This article appeared in Ceylon Today on July 12 2019.
Vladimir Putin has caused a stir, which no doubt he intended, by saying, in an interview with the Financial Times, “The liberal idea has become obsolete.” He has often expressed the view that Western-style liberalism has failed, leaving the kind of authoritarianism he practises as the sole viable option. “The liberal idea presupposes that nothing needs to be done. The migrants can kill, plunder, and rape with impunity because their rights as migrants must be protected”.
“Deep inside, there must be some fundamental human rules and moral values. In this sense, traditional values are more stable and more important for millions of people than this liberal idea, which, in my opinion, is really ceasing to exist.” Those who express such views are, of course, more than willing to decide what the fundamentals are and to do the authoritarian dirty work for us weak-willed lesser mortals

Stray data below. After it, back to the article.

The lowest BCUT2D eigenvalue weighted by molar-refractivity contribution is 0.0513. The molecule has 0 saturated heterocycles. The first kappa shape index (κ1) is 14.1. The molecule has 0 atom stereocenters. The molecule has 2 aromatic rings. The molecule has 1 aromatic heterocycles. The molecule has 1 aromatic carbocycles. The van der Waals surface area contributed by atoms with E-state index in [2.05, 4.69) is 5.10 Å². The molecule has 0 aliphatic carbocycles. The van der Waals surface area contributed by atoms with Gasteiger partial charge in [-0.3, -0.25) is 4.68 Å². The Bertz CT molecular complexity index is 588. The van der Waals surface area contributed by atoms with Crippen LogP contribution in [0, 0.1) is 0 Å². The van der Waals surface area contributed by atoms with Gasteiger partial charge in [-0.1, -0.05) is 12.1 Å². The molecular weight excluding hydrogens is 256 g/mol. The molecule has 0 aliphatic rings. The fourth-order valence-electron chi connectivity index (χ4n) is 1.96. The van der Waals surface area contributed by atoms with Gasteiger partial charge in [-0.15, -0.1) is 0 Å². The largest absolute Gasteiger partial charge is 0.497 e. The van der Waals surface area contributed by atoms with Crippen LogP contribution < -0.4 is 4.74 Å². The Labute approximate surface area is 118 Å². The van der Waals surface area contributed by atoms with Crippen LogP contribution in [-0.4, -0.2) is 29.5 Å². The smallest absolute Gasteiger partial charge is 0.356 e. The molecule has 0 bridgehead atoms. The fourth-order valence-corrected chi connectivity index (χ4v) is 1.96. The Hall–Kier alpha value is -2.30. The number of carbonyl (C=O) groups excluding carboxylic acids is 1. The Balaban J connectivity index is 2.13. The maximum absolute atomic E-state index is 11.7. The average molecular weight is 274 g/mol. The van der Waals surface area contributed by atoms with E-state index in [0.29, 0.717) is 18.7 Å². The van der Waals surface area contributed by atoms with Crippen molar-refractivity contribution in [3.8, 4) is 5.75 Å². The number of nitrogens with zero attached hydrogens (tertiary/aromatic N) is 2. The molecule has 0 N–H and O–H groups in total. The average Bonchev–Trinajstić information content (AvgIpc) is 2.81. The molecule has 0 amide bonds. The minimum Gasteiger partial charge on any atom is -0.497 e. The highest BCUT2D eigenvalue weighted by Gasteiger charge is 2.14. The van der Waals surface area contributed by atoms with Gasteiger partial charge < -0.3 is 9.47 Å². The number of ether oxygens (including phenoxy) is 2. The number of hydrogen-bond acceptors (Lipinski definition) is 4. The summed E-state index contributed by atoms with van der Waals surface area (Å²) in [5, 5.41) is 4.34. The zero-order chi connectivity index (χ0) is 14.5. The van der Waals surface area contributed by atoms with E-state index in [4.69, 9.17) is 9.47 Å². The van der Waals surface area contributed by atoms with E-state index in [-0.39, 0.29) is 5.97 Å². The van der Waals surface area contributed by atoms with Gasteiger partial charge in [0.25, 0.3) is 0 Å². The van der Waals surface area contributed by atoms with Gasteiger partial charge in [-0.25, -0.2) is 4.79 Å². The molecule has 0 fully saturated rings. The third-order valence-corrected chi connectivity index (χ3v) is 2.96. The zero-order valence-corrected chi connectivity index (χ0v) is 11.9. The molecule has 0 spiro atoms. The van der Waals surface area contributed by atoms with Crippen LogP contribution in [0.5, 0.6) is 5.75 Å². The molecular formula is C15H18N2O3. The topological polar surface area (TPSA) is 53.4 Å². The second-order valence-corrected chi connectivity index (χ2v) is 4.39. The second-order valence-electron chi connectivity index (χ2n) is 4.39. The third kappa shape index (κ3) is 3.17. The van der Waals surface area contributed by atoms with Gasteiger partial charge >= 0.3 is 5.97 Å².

According to Raymond Williams in Keywords: “Liberal has, at first sight, so clear a political meaning that some of its further associations are puzzling. Yet the political meaning is comparatively modern, and much of the interesting history of the word is earlier”. Williams was writing in 1976 and the situation has become more confused since.
One standard dictionary definition is “generous, noble-minded” which is clearly not apt for any context involving politicians. “Liberal democracy” is defined as “a state or system which combines the right to individual freedom with the right to representative government”. Surely, not even the Tea Partiers and Christian fundamentalists could object to that!
According to Professor Will Kimlicka in the Oxford Companion to Philosophy: “A liberal state does not seek to resolve these conflicts (different beliefs about the meaning of life), but rather provides a ‘neutral’ framework within which citizens can pursue their diverse conceptions of the good life. Liberalism, on this view, is the only human response to the inevitable pluralism and diversity of modern societies”.
Who could possibly object to this benign philosophy?